Thanks to the futures, despite the decline in price, you still make money instead of suffering loss. Had you not hedged your position, you would have suffered a loss of Rs. 10 per share on equity.
Now let’s look at the other side of the coin. What if the stock price rises after you buy futures. Let us understand using the same example mentioned above.
Let’s say you bought futures contract at Rs 120 per share and price went up to Rs. 140, you lose Rs. 20 per share on the futures.
But since you also have equity shares bought at Rs. 100 per share on which you are making a profit of Rs. 40 per share, so your total gain is Rs. 20 per share(a loss of Rs. 20 from futures(120-140=-20) and profit of Rs. 40 from equity(140-100=40))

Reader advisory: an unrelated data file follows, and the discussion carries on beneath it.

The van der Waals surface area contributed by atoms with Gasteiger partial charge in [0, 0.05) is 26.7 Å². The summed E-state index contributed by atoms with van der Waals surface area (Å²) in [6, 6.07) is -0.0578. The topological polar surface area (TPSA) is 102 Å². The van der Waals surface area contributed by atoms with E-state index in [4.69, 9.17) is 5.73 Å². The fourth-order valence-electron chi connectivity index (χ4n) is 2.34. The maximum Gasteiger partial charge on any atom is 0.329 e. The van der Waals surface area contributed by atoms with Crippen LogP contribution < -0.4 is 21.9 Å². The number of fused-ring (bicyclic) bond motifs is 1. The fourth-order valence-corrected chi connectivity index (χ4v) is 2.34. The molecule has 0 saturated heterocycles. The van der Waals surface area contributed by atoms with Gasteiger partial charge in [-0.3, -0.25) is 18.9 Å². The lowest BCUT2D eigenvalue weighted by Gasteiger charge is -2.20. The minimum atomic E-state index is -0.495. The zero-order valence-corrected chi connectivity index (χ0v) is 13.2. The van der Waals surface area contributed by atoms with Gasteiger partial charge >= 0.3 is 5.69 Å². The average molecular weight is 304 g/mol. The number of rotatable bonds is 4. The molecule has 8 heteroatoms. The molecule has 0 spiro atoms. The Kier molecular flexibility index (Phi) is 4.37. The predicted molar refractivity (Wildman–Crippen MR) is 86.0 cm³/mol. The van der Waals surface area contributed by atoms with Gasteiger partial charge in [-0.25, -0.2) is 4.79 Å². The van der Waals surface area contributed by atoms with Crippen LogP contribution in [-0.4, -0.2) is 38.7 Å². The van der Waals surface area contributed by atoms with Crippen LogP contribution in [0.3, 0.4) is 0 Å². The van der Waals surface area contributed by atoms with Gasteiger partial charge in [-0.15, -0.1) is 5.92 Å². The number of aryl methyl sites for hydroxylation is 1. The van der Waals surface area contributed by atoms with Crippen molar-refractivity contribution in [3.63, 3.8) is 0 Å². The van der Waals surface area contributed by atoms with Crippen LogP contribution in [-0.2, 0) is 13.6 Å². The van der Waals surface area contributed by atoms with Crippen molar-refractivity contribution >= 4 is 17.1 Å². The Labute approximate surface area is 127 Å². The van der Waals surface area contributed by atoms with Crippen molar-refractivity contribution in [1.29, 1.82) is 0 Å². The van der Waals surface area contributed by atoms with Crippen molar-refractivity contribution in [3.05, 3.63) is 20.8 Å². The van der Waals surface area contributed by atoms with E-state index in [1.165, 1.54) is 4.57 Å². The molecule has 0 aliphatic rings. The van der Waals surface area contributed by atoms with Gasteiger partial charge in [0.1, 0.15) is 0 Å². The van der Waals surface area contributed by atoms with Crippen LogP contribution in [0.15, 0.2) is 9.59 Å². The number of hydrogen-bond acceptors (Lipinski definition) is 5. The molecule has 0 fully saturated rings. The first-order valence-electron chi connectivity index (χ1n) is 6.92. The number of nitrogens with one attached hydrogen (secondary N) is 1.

By hedging your positions, you not only protect your downside risk, but also ensure that you make some profits irrespective of the direction of the market.
Despite all the positives, futures have a big disadvantage. By its own nature, futures are an obligation to an investor as he has borrowed shares and has to return to the broker before the expiry of the contract. Failing to do so may cost you your entire margin money or even more.
That is why there was a need for another product which instead of being an obligation for an investor, provided them with a right whether he wants to buy back those shares or not. This is how options came into existence.
Options just like futures, are also derivative instruments designed to hedge investors against market uncertainties. However, unlike future, options provide a “right” to the investor if he wants to honour the contract or not, depending upon the market situation.